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Where did the KTV phenomena begin?

Written by Daniel Otero

I want my KTV

By: Daniel Otero

How did this fascination with KTV begin?  Something so wonderfully progressive and complex for those whom enjoy it!

It can become a night out with the girls (a hen club) to sing away to romanticism and those who wish for their dream man.  For others, it’s fun, to dance, sing and drink merrily the night away without any worries.

“There are always two sides to every coin!”, as Confucius once said.

However, KTV does have a darker side which deals with the tears of lost loves, the drunken state of rowdy customers, alcoholism, the verbal altercations and fights.

While in certain cities in China, there’s an element of KTV which caters to ‘johns’, those customers in search of an escort service can easily find prostitution and those whom are more than willing to give it in KTV.

Originally developed in the 1960s by the Japanese.

It’s called presently, karaoke.  A style in which music is played, while showing its lyrics and all the customers have to do is singalong or lip-sync to the sounds.

And what would attract a bunch of burly men to sit together and sing to those classic songs?  Aha, two elements, alcohol and beautiful women!

Karaoke took shape along Tokyo’s Ginza District.  A place for yakuza (gangsters) and businessmen to come together and do ‘real business’ under the table, while they partied the night away.  Once they had an account of prepaid services, they were ushered in to loads of beer/spirits, fruit salads or seafood and beautiful hostesses to serve it to them.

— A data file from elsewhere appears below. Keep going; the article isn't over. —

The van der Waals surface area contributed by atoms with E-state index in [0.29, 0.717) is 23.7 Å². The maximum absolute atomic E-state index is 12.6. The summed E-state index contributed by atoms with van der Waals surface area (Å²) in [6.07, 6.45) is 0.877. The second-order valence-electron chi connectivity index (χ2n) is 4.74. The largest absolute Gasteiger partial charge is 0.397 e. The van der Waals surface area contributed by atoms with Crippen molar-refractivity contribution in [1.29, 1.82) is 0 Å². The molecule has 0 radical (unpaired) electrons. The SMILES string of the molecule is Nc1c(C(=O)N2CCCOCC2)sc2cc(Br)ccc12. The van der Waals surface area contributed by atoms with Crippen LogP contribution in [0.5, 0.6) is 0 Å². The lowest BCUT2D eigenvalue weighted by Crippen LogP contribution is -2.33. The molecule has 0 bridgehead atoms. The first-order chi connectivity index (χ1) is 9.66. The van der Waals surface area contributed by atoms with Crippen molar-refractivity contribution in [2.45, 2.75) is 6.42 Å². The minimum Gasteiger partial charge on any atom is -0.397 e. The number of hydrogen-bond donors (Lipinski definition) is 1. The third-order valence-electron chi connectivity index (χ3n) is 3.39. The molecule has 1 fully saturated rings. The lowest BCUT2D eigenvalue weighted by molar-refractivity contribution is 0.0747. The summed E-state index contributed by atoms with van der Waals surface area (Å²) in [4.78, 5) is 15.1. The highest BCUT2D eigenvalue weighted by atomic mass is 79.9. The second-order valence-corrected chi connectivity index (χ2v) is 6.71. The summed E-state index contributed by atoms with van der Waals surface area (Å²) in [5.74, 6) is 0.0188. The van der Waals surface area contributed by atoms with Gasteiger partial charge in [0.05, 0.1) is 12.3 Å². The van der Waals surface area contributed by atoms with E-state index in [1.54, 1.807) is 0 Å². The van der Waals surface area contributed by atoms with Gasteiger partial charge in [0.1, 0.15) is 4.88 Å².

The idea took off like wildfire, since it wasn’t only to cater to the dominant male population; however, it also catered to a female side and a new-found sense of feminism/liberalism.  Specially for those coming out of the ashes of World War II.

And yes, what I possibly described above is to the darker sides of Karaoke and KTV. But they’re cleaner versions, for a patronage who just wants to go to a bar, club, pub, etc; without the hassles and just sing the night away with songs.  This kind of people are only into it to share with friends and loved ones in a good, clean way!

Whether or not you’re a KTV fan, you ought to try it once or twice.  Hey, ‘don’t knock it till you try it’, right!  It’s a part of the culture and subculture in China.

After the karaoke thing gained worldwide attention, it came to China with its economic development in the 1990s as KTV.  There was more cash flow, time and money to spare just to have fun.

Still business professionals gather and do business, but KTV is also about sharing.

It doesn’t only cater to men, but women and therefore, they also have in certain cities male hosts to serve females’ ‘appetites’.

How does it work?

Groups arrive and they have a stipend or a prepaid service around 400RMB or more.  Already once inside a cubicle, rapidly the beer, whiskey or other spirits are brought in with fruit salads or seafood cocktails.  Songs, drink and food are just flowing with an impeccable customer service, I’ve never seen before!

These services will depend on the city you’re in and prices are subject to change.

KTV is a source of entertainment for most Chinese and foreigners alike.

Once you’re into the music spirit and drink the night away, you’ll be quickly slobbering your words away to the classics.

Most popular songs on the KTV hit list for foreigners as well as Chinese are: “You’re not alone”, “My heart will go on”, “Because of you”, “Girl in the mirror”, “Lemon tree” and “Big, big world”.

OMG, then suddenly those in the group will switch to even more syrupy songs.  You know, the sentimentalist Sino-pop hits by Teresa Teng’s “Sweet Honey” or the contemporary-electric music by the Chopsticks Brothers, “My Little Apple”.

This is the grand finally to a glorious night: whether it was fun, tragic or sentimental!

For this single reason, next time I’m bored, I’ll call-up my friends and say, “I want my KTV!” 

About the author

Daniel Otero

A New Yorker who has been living in China for the past 10 years. He's a freelance writer/journalist and ESL (English as a Second Language) teacher.

A former member of the military with extensive travel to 50 countries and has lived in six.

Lover of life, good food, travel, writing and dealing with social issues.